• There is no basis for an application server to be known to a push service before requesting a push message. Enforcing this places an unwanted constraint on the interactions between user agents and application servers.
  • VAPID provides a system whereby an application server can volunteer information about itself to a push service. At a minimum an identity.
  • Application servers SHOULD generate and maintain a signing key pair usable with elliptic curve digital signature (ECDSA) over the P-256 curve [FIPS186]. Use of this key when sending push messages establishes a continuous identity for the application server.

    openssl ecparam -name prime256v1 -genkey -noout -out vapid_private.pem
    openssl ec -in vapid_private.pem -pubout -out vapid_public.pem
  • When requesting delivery of to a push server, the application includes a JSON Web Token (JWT) [RFC7519], signed using its signing key. This is as defined in the VAPID spec as a VAPID claim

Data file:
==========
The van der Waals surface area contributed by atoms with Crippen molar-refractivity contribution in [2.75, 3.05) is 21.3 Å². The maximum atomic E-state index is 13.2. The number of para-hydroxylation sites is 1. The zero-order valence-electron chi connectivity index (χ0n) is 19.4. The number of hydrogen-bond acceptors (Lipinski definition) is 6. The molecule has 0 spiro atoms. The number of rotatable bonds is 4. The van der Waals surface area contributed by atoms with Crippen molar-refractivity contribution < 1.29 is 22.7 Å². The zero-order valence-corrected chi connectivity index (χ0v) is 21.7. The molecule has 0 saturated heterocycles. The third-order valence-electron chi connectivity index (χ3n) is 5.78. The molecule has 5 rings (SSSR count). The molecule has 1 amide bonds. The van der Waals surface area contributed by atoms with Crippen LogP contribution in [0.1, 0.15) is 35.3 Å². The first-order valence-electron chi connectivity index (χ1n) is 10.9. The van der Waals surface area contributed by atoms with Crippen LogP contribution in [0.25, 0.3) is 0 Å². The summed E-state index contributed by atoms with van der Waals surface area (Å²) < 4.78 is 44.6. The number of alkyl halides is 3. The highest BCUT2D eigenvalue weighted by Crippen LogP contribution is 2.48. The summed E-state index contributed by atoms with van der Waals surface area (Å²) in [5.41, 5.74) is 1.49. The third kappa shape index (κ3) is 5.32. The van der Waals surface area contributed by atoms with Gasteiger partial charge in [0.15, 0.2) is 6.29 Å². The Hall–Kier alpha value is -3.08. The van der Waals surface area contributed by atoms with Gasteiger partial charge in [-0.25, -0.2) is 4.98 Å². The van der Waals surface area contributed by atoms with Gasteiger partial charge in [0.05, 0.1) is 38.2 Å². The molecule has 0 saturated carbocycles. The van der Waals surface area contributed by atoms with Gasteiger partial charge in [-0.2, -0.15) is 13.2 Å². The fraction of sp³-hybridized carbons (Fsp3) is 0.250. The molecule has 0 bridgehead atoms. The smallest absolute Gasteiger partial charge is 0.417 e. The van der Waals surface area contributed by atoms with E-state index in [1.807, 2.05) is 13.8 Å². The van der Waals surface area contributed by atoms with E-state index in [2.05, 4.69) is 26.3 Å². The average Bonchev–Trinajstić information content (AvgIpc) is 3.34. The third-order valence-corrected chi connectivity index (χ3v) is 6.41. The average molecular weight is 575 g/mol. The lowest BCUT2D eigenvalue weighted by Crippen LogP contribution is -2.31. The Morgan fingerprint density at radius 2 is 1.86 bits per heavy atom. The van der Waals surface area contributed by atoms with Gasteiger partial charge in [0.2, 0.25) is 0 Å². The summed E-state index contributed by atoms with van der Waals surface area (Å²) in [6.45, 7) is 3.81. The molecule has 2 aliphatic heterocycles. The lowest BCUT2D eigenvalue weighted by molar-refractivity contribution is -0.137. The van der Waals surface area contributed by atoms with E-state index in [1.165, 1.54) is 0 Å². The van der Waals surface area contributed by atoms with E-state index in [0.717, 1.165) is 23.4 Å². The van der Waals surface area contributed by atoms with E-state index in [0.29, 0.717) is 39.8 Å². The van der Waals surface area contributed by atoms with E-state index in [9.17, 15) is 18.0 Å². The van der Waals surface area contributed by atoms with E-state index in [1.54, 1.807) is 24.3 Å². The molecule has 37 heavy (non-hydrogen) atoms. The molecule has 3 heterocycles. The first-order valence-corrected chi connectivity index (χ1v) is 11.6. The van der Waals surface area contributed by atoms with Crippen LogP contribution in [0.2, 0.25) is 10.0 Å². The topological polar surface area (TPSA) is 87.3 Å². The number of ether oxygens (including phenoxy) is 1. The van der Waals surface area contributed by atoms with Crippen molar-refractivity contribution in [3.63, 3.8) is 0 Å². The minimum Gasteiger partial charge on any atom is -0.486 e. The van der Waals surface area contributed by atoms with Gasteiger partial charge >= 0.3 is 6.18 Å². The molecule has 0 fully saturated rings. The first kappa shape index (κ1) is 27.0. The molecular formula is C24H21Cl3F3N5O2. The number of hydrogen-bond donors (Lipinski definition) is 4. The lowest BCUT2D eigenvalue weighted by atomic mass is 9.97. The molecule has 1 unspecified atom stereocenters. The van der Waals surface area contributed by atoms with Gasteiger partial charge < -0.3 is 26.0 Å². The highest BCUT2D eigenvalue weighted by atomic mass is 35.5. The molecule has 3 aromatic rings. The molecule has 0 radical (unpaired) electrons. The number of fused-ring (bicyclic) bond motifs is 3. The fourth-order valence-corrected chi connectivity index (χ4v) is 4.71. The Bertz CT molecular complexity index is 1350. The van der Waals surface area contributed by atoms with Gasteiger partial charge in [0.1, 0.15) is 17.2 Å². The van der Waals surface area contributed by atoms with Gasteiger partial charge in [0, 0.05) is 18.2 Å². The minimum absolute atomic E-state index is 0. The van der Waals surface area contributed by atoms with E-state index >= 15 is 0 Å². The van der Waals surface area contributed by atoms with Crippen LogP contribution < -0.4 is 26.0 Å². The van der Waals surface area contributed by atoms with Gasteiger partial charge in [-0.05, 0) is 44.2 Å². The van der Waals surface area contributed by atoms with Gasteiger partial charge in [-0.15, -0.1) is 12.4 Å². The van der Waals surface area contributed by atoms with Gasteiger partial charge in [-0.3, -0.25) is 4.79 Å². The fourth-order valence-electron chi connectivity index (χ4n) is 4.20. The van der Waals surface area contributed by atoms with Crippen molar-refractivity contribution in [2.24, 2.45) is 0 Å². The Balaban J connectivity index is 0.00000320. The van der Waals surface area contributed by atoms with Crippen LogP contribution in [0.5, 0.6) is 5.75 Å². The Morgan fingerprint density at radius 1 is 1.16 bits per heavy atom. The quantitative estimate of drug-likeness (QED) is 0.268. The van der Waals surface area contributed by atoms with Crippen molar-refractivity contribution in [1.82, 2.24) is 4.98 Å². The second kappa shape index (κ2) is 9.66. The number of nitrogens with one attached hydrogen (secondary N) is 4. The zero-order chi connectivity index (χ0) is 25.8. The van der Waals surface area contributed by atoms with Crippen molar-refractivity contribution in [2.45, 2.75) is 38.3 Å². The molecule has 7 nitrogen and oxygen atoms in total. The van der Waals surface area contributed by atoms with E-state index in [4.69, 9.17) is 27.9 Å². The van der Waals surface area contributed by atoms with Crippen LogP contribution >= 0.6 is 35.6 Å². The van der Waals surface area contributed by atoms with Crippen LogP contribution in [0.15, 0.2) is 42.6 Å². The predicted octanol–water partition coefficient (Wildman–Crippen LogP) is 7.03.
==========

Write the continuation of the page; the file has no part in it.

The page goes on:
Note: To know more about JWT, you can refer to my previous article on Java Web Tokens here.

    • The VPAID claim can contain multiple items in the body. The 3 main items are given below. But, you can add additional items that are indicative of the application server instance that is triggering the push for additional audit trails and debug:
      • sub: The “Subscriber” a mailto link for the administrative contact for this feed. Mainly used by the push server in case there is an issue. E.g: "sub": "mailto:[email protected]",
      • aud: The “Audience” is that indicates the recipient. Eg. “”
      • exp: “Expires” this is an integer indicating the date and time that this VAPID header should remain valid until. It is not a validity for the keys. Typically this is the current UTC time + 24 hours.

Time to get your hands dirty

The full project and setup instructions are available in

codeFlow: Service worker registration